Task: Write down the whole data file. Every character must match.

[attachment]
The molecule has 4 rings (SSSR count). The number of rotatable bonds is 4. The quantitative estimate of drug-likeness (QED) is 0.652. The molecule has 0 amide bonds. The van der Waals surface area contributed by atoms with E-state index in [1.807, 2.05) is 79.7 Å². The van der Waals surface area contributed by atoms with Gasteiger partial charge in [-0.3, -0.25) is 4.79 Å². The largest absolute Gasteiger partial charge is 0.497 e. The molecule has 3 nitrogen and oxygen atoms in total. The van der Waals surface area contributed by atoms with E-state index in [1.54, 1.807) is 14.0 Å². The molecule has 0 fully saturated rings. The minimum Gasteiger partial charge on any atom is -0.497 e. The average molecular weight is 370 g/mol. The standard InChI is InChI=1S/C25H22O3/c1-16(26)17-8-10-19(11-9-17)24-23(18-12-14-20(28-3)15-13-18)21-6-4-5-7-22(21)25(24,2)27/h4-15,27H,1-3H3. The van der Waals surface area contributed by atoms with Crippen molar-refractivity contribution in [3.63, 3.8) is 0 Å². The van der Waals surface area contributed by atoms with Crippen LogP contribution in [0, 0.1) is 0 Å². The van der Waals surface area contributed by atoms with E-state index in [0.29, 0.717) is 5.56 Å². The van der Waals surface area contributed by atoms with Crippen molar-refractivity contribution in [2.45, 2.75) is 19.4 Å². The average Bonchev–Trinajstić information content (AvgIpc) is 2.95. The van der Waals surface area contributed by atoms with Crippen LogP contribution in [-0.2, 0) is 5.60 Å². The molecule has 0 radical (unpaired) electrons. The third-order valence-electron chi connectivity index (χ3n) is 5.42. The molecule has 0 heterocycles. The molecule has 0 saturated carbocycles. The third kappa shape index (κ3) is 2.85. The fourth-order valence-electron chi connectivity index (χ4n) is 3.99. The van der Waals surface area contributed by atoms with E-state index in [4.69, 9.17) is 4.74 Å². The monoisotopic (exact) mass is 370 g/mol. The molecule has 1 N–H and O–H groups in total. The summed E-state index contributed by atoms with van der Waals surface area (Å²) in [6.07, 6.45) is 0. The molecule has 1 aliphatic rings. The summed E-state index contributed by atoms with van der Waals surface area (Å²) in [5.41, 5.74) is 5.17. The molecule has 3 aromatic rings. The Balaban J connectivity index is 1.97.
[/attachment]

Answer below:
The molecule has 4 rings (SSSR count). The number of rotatable bonds is 4. The quantitative estimate of drug-likeness (QED) is 0.652. The molecule has 0 amide bonds. The van der Waals surface area contributed by atoms with E-state index in [1.807, 2.05) is 79.7 Å². The van der Waals surface area contributed by atoms with Gasteiger partial charge in [-0.3, -0.25) is 4.79 Å². The largest absolute Gasteiger partial charge is 0.497 e. The molecule has 3 nitrogen and oxygen atoms in total. The van der Waals surface area contributed by atoms with E-state index in [1.54, 1.807) is 14.0 Å². The molecule has 0 fully saturated rings. The minimum Gasteiger partial charge on any atom is -0.497 e. The average molecular weight is 370 g/mol. The standard InChI is InChI=1S/C25H22O3/c1-16(26)17-8-10-19(11-9-17)24-23(18-12-14-20(28-3)15-13-18)21-6-4-5-7-22(21)25(24,2)27/h4-15,27H,1-3H3. The van der Waals surface area contributed by atoms with Crippen molar-refractivity contribution in [3.63, 3.8) is 0 Å². The van der Waals surface area contributed by atoms with Crippen LogP contribution in [0, 0.1) is 0 Å². The van der Waals surface area contributed by atoms with E-state index in [0.29, 0.717) is 5.56 Å². The van der Waals surface area contributed by atoms with Crippen molar-refractivity contribution in [2.45, 2.75) is 19.4 Å². The average Bonchev–Trinajstić information content (AvgIpc) is 2.95. The van der Waals surface area contributed by atoms with Crippen LogP contribution in [-0.2, 0) is 5.60 Å². The molecule has 0 radical (unpaired) electrons. The third-order valence-electron chi connectivity index (χ3n) is 5.42. The molecule has 0 heterocycles. The molecule has 0 saturated carbocycles. The third kappa shape index (κ3) is 2.85. The fourth-order valence-electron chi connectivity index (χ4n) is 3.99. The van der Waals surface area contributed by atoms with E-state index in [4.69, 9.17) is 4.74 Å². The monoisotopic (exact) mass is 370 g/mol. The molecule has 1 N–H and O–H groups in total. The summed E-state index contributed by atoms with van der Waals surface area (Å²) in [6.07, 6.45) is 0. The molecule has 1 aliphatic rings. The summed E-state index contributed by atoms with van der Waals surface area (Å²) in [5.41, 5.74) is 5.17. The molecule has 3 aromatic rings. The Balaban J connectivity index is 1.97.